GRP78’s job as a chaperone molecule is to fold proteins in the endoplasmic reticulum (ER), which is a protein production factory. Upon stress, including stress caused by SARS-CoV-2 infection, GRP78 is shipped out to the cell surface. There, it facilitates binding between ACE2 and Spike protein of SARS-CoV-2, leading to enhanced viral entry. Once inside the cell, viruses are known to hijack the ER protein folding machinery, of which GRP78 is a key player, to produce more viral proteins.

This process can be intensified in cells under stress from other diseases like diabetes or cancer, which may be one of the reasons people who have underlying health conditions are more susceptible to SARS-CoV-2 infection.

To investigate the role of GRP78 in SARS-CoV-2 infection, researchers treated lung epithelial cells with humanized monoclonal antibody (hMAb159), known to remove GRP78 from the cell surface with no adverse effects in mouse models. Intervention removed GRP78 and reduced ACE2 on the cell surface, diminishing the number of targets to which SARS-CoV-2 could attach.

These findings led researchers to conclude that interventions, such as hMAb159, to remove cell surface GRP78 could reduce SARS-CoV-2 infection and inhibit the spread and severity of COVID-19 in people who are infected.

Potential for GRP78 targeted treatment

Healthy cells need a fraction of GRP78 to function normally. However, stressed cells, such as virally infected or cancerous cells, need more GRP78 to survive and multiply, so treatments that reduce the amount of GRP78 in the body could reduce the severity of SARS-CoV-2 infection and spread without adverse effects.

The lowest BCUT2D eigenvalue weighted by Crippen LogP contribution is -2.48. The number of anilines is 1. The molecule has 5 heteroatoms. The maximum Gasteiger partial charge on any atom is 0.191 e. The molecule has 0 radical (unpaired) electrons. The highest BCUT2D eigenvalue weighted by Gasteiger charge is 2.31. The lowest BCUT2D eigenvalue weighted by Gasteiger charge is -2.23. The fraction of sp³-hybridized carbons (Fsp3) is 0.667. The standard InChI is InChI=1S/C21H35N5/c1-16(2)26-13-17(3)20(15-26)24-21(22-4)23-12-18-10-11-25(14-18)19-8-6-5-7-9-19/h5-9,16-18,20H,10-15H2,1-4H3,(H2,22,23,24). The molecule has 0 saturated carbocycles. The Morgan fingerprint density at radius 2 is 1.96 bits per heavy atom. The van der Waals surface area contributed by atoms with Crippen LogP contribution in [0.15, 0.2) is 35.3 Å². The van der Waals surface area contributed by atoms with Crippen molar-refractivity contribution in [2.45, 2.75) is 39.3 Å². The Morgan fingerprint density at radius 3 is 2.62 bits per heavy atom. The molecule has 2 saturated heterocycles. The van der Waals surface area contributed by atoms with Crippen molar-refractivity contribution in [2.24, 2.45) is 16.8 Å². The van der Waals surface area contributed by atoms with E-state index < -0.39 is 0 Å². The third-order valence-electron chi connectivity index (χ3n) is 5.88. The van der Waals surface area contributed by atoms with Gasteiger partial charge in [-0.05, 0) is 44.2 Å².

While this study used a monoclonal antibody, researchers say there are other agents that could be used to reduce the amount or activity of GRP78, creating multiple pathways for potential drug solutions to target GRP78.

“What is particularly exciting for this finding is that GRP78 could be a universal target in combination with existing therapies not just to combat COVID-19, but other deadly viruses that depend on GRP78 for their infectivity as well,” said Lee.

The next step for the research team is to explore these findings further through animal studies.

Reference: “The chaperone GRP78 is a host auxiliary factor for SARS-CoV-2 and GRP78 depleting antibody blocks viral entry and infection” by Anthony J. Carlos, Dat P. Ha, Da-Wei Yeh, Richard Van Krieken, Chun-Chih Tseng, Pu Zhang, Parkash Gill, Keigo Machida and Amy S. Lee, May 2021, Journal of Biological Chemistry.
DOI: 10.1016/j.jbc.2021.100759

About the study

This study was a collaborative effort among expert researchers across basic sciences, virology and experimental therapeutics. Researchers utilized USC’s Biosafety-Level 3 containment laboratory, allowing them to safely study the role of GRP78 on SARS-CoV-2 infection using live virus cultures.

In addition to Lee, the study’s authors include Parkash Gill, MD, of the department of medicine; Keigo Machida, PhD, and Da-Wei Yeh, PhD, of the department of molecular microbiology & immunology; and lead author Anthony Carlos, PhD, Dat Ha, Richard Van Krieken, PhD, Chun-Chih Tseng, PhD, and Pu Zhang of the department of biochemistry & molecular medicine.

This study was supported with grants from the National Institute of Health (R01 CA027607, R01 CA238029, R01 CA027607-37S1, R01 AA025204-01A1, R21 AA025470-01A1 and P50 AA11999) and a pilot grant from a gift by the W. M. Keck Foundation to support COVID-19 research.